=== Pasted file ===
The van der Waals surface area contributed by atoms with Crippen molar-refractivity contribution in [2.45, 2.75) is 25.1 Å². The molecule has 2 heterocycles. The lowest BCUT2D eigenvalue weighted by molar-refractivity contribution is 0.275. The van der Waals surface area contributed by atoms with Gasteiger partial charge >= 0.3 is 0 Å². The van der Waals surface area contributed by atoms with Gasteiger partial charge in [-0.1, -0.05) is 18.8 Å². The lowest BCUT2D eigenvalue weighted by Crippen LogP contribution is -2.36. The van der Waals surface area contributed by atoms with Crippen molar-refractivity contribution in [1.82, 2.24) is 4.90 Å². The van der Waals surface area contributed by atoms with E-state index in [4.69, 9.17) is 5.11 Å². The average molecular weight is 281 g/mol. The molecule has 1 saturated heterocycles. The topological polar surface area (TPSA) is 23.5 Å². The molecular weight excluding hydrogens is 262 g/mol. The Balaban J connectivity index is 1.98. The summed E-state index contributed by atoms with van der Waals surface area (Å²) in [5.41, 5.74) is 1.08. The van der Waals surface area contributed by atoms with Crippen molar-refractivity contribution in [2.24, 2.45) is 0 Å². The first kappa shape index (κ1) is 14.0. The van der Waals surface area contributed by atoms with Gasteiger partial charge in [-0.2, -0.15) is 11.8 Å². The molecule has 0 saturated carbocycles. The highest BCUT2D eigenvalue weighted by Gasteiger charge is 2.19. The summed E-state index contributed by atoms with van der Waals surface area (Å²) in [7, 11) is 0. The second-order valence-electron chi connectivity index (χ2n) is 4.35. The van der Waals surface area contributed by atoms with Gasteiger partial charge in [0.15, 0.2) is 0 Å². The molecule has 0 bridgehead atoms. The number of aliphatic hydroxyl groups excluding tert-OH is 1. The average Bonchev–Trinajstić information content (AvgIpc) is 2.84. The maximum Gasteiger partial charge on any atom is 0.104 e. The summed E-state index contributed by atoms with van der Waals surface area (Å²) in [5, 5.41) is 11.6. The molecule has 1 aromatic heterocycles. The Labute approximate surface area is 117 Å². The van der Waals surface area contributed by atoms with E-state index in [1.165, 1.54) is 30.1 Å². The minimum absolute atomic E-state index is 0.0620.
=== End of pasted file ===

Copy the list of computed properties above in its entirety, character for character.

The van der Waals surface area contributed by atoms with Crippen molar-refractivity contribution in [2.45, 2.75) is 25.1 Å². The molecule has 2 heterocycles. The lowest BCUT2D eigenvalue weighted by molar-refractivity contribution is 0.275. The van der Waals surface area contributed by atoms with Gasteiger partial charge >= 0.3 is 0 Å². The van der Waals surface area contributed by atoms with Gasteiger partial charge in [-0.1, -0.05) is 18.8 Å². The lowest BCUT2D eigenvalue weighted by Crippen LogP contribution is -2.36. The van der Waals surface area contributed by atoms with Crippen molar-refractivity contribution in [1.82, 2.24) is 4.90 Å². The van der Waals surface area contributed by atoms with E-state index in [4.69, 9.17) is 5.11 Å². The average molecular weight is 281 g/mol. The molecule has 1 saturated heterocycles. The topological polar surface area (TPSA) is 23.5 Å². The molecular weight excluding hydrogens is 262 g/mol. The Balaban J connectivity index is 1.98. The summed E-state index contributed by atoms with van der Waals surface area (Å²) in [5.41, 5.74) is 1.08. The van der Waals surface area contributed by atoms with Crippen molar-refractivity contribution in [2.24, 2.45) is 0 Å². The first kappa shape index (κ1) is 14.0. The van der Waals surface area contributed by atoms with Gasteiger partial charge in [-0.2, -0.15) is 11.8 Å². The molecule has 0 saturated carbocycles. The highest BCUT2D eigenvalue weighted by Gasteiger charge is 2.19. The summed E-state index contributed by atoms with van der Waals surface area (Å²) in [7, 11) is 0. The second-order valence-electron chi connectivity index (χ2n) is 4.35. The van der Waals surface area contributed by atoms with Gasteiger partial charge in [0.15, 0.2) is 0 Å². The molecule has 0 bridgehead atoms. The number of aliphatic hydroxyl groups excluding tert-OH is 1. The average Bonchev–Trinajstić information content (AvgIpc) is 2.84. The maximum Gasteiger partial charge on any atom is 0.104 e. The summed E-state index contributed by atoms with van der Waals surface area (Å²) in [5, 5.41) is 11.6. The molecule has 1 aromatic heterocycles. The Labute approximate surface area is 117 Å². The van der Waals surface area contributed by atoms with E-state index in [1.165, 1.54) is 30.1 Å². The minimum absolute atomic E-state index is 0.0620.